St. Joseph’s Hospital speeds up stroke patient care
NASHUA – Timing is everything when it comes to dealing with a stroke, and officials at St. Joseph Hospital are speeding up the care they provide to their patients with a bit of new technology.
The hospital, which is a member of Covenant Health, launched Telestroke, which is a virtual stroke care program in collaboration from TeleSpecialists. This technology provides officials immediate access to neurology specialists via a video conference call. In a matter of minutes, a specialist appears on the screen ready to provide care.
“Although emergency departments across the country are really good at providing excellent care in acute stroke, anything we can do to improve that, we’re going to do,” St. Joseph Hospital Medical Director for Emergency Service Dr. Deepak Vatti said. “So, having an extra set of specialty eyes, so a neurologist, bedside as soon as possible is only going to make that better.”
Since strokes are a very time sensitive medical situation, as brain cells are dying, resulting in the loss of brain functions. By having specialists come online through Telestroke, a patient’s symptoms can be quickly evaluated and lifesaving treatment can be offered.
Vatti said it is nice having a consultant doing the exam with the physical presence of a medical professional to help make decisions.
“When the Telestroke person comes online, they’re with the patient and that’s their only patient,” Vatti said.
This can be quite helpful to in-person hospital staff. They are also often juggling multiple other sick patients simultaneously. Having this technology in place allows any acute changes to be observed immediately by the Telestroke specialist, which he said is a major advantage. Although the initiative has only been in place for a matter of weeks, he said it has been great so far. Additionally, if the stroke patient goes for other procedures, such as an X-ray for example, this machine will follow the patient wherever they go. Vatti also said he thinks telemedicine is going to have a pretty big role in medicine coming forward. As it is, St. Joseph Hospital already utilizes telespecialists for psychiatry.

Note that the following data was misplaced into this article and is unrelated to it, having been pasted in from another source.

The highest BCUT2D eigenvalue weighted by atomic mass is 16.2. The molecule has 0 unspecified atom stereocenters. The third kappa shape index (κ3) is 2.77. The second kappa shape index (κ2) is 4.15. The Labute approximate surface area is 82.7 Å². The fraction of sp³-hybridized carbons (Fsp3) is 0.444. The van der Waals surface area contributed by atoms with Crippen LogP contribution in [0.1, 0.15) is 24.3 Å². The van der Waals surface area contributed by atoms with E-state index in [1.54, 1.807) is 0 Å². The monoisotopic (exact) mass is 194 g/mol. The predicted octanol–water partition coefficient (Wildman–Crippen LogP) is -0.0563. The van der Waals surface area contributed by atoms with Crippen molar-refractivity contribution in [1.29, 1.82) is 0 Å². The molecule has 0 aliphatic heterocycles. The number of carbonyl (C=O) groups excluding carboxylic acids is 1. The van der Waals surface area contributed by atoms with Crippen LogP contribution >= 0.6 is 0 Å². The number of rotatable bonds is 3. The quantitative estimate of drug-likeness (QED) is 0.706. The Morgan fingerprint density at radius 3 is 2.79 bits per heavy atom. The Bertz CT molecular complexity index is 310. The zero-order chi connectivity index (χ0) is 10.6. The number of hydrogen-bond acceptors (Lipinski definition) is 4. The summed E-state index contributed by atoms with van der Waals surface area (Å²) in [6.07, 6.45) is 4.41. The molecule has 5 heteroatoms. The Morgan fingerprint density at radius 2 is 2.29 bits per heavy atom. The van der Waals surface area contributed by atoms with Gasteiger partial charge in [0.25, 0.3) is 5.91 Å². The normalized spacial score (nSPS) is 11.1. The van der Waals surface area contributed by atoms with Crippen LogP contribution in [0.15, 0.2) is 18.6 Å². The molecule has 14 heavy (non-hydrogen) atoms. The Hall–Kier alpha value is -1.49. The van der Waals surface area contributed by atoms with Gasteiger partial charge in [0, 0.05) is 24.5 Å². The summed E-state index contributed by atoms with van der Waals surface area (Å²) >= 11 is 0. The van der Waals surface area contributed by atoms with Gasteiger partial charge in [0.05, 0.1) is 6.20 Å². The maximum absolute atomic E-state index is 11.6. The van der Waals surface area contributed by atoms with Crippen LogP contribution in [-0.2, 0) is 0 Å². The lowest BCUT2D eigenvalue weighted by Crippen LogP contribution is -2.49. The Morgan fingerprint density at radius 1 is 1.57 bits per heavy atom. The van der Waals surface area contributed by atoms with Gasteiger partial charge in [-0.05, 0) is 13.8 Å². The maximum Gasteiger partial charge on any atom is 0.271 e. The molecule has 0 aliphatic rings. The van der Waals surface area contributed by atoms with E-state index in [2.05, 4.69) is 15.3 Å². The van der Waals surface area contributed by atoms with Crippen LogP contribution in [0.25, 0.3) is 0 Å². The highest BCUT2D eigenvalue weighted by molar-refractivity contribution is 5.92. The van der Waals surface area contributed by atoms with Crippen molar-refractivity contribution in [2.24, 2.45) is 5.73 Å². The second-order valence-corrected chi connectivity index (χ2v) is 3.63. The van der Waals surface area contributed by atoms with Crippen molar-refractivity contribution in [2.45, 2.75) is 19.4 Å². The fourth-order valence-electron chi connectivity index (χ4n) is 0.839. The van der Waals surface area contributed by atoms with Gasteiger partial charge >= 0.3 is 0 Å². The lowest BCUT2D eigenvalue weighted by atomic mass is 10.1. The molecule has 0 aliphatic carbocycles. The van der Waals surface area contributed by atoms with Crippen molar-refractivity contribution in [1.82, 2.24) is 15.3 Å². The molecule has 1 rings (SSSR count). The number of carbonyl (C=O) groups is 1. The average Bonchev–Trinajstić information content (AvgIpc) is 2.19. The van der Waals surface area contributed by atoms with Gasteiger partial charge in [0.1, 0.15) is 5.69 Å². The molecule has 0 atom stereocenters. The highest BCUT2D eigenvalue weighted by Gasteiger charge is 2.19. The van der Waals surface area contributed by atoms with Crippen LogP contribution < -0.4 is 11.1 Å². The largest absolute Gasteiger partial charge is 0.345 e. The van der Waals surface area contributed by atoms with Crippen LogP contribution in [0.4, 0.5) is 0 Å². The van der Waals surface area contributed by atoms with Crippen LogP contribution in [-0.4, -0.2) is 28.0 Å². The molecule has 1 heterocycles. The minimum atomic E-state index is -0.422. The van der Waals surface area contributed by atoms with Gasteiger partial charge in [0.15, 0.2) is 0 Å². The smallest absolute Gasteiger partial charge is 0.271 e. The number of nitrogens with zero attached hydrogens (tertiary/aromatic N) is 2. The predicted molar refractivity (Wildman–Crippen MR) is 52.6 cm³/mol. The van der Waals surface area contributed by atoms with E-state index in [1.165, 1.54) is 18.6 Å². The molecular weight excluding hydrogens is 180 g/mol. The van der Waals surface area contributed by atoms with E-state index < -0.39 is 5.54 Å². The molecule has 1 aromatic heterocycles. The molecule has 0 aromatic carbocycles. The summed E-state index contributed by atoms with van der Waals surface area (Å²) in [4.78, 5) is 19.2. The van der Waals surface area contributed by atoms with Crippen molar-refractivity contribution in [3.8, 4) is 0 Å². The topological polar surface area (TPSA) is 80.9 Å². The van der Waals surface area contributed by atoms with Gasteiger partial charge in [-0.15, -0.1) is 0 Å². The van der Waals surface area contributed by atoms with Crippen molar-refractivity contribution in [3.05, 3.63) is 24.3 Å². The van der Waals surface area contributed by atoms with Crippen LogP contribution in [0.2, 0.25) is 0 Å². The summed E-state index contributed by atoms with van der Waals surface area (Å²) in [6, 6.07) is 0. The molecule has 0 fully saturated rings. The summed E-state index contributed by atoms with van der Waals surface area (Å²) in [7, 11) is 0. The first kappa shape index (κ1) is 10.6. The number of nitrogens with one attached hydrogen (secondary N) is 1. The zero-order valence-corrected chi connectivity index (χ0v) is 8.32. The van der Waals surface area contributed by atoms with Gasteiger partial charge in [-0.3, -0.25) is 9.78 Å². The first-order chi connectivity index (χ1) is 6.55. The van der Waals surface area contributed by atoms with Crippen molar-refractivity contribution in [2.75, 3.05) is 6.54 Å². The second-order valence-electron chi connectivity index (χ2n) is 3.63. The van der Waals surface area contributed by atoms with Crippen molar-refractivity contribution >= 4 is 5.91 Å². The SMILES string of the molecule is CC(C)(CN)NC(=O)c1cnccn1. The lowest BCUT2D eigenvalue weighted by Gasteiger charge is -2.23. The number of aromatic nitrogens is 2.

Dr. Yelena Vidgop is a teleneurologist with TeleSpecialists, and has been doing this sort of work for three years. She said there are great processes in place that streamline the documentation and access to patients, and that this technology has been great so far.
“I think the difference between private practice and this is our response times, patient care,” Vidgop said. “We’re usually on camera within five minutes.”
Stroke Program Coordinator at St. Joseph Kristina DeBruin said that in 2018, the hospital saw 228 stroke patients, although some were because of their needs. Nonetheless, she cited the most recent data for New Hampshire from 2016, where there were 31 stroke deaths in Nashua, which is a population rate of 29.1 per 100,000 people. Nationally, the rates for death by stroke is at 37.6 per 100,000 population, according to the Center for Disease Control and Prevention (CDC). Moreover, stroke is the fifth-leading cause of death in both the U.S. and in New Hampshire.
“More women die of stroke than of breast cancer,” DeBruin said.
When it comes to experiencing a stroke, the signs and symptoms have a sudden onset, often within minutes to just a few hours. However, she said the key to recognizing them as signs of stroke as opposed to something else is “sudden onset.” Examples of these symptoms include, sudden numbness or weakness of the face, arm or leg, especially on one side of the body; sudden confusion or trouble talking, or understanding speech; facial droop or facial numbness; trouble walking, or experiencing dizziness or loss of coordination; and sudden, severe headache with no known cause.
Adam Urquhart may be contacted at 594-1206, or at firstname.lastname@example.org.